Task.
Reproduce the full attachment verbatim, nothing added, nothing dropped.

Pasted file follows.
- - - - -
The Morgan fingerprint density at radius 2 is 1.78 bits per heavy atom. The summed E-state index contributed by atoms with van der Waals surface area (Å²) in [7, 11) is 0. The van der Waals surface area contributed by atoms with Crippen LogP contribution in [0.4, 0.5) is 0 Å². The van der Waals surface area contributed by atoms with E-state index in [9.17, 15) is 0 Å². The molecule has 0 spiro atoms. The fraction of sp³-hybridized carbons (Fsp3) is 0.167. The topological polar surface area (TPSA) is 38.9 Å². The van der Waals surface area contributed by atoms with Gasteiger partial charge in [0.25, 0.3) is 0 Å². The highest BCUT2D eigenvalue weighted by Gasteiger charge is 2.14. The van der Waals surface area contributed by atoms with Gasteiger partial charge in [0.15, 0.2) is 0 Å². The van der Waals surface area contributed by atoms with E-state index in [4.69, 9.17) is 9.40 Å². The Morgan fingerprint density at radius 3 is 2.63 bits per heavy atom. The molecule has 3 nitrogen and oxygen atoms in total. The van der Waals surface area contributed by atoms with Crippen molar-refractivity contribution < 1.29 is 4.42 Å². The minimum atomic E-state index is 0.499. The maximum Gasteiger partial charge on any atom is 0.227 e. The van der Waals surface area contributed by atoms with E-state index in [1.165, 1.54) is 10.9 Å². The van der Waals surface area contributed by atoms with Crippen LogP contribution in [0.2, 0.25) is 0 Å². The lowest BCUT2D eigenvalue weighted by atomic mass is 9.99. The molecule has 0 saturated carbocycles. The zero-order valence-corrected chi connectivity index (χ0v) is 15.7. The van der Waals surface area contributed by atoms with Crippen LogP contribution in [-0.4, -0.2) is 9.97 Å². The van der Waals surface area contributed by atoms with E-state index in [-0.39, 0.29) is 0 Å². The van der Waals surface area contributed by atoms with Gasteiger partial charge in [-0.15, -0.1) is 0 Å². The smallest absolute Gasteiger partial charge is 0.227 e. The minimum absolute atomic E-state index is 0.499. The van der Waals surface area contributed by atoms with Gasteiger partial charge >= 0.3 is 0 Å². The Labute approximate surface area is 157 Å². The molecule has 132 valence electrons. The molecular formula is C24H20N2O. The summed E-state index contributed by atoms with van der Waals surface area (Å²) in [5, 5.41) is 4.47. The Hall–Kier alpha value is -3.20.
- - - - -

The Morgan fingerprint density at radius 2 is 1.78 bits per heavy atom. The summed E-state index contributed by atoms with van der Waals surface area (Å²) in [7, 11) is 0. The van der Waals surface area contributed by atoms with Crippen LogP contribution in [0.4, 0.5) is 0 Å². The van der Waals surface area contributed by atoms with E-state index in [9.17, 15) is 0 Å². The molecule has 0 spiro atoms. The fraction of sp³-hybridized carbons (Fsp3) is 0.167. The topological polar surface area (TPSA) is 38.9 Å². The van der Waals surface area contributed by atoms with Gasteiger partial charge in [0.25, 0.3) is 0 Å². The highest BCUT2D eigenvalue weighted by Gasteiger charge is 2.14. The van der Waals surface area contributed by atoms with Gasteiger partial charge in [0.15, 0.2) is 0 Å². The van der Waals surface area contributed by atoms with E-state index in [4.69, 9.17) is 9.40 Å². The Morgan fingerprint density at radius 3 is 2.63 bits per heavy atom. The molecule has 3 nitrogen and oxygen atoms in total. The van der Waals surface area contributed by atoms with Crippen molar-refractivity contribution < 1.29 is 4.42 Å². The minimum atomic E-state index is 0.499. The maximum Gasteiger partial charge on any atom is 0.227 e. The van der Waals surface area contributed by atoms with E-state index in [1.165, 1.54) is 10.9 Å². The van der Waals surface area contributed by atoms with Crippen LogP contribution in [0.2, 0.25) is 0 Å². The lowest BCUT2D eigenvalue weighted by atomic mass is 9.99. The molecule has 0 saturated carbocycles. The zero-order valence-corrected chi connectivity index (χ0v) is 15.7. The van der Waals surface area contributed by atoms with Crippen LogP contribution in [-0.4, -0.2) is 9.97 Å². The van der Waals surface area contributed by atoms with E-state index in [-0.39, 0.29) is 0 Å². The van der Waals surface area contributed by atoms with Gasteiger partial charge in [-0.15, -0.1) is 0 Å². The smallest absolute Gasteiger partial charge is 0.227 e. The minimum absolute atomic E-state index is 0.499. The van der Waals surface area contributed by atoms with Gasteiger partial charge >= 0.3 is 0 Å². The Labute approximate surface area is 157 Å². The molecule has 132 valence electrons. The molecular formula is C24H20N2O. The summed E-state index contributed by atoms with van der Waals surface area (Å²) in [5, 5.41) is 4.47. The Hall–Kier alpha value is -3.20.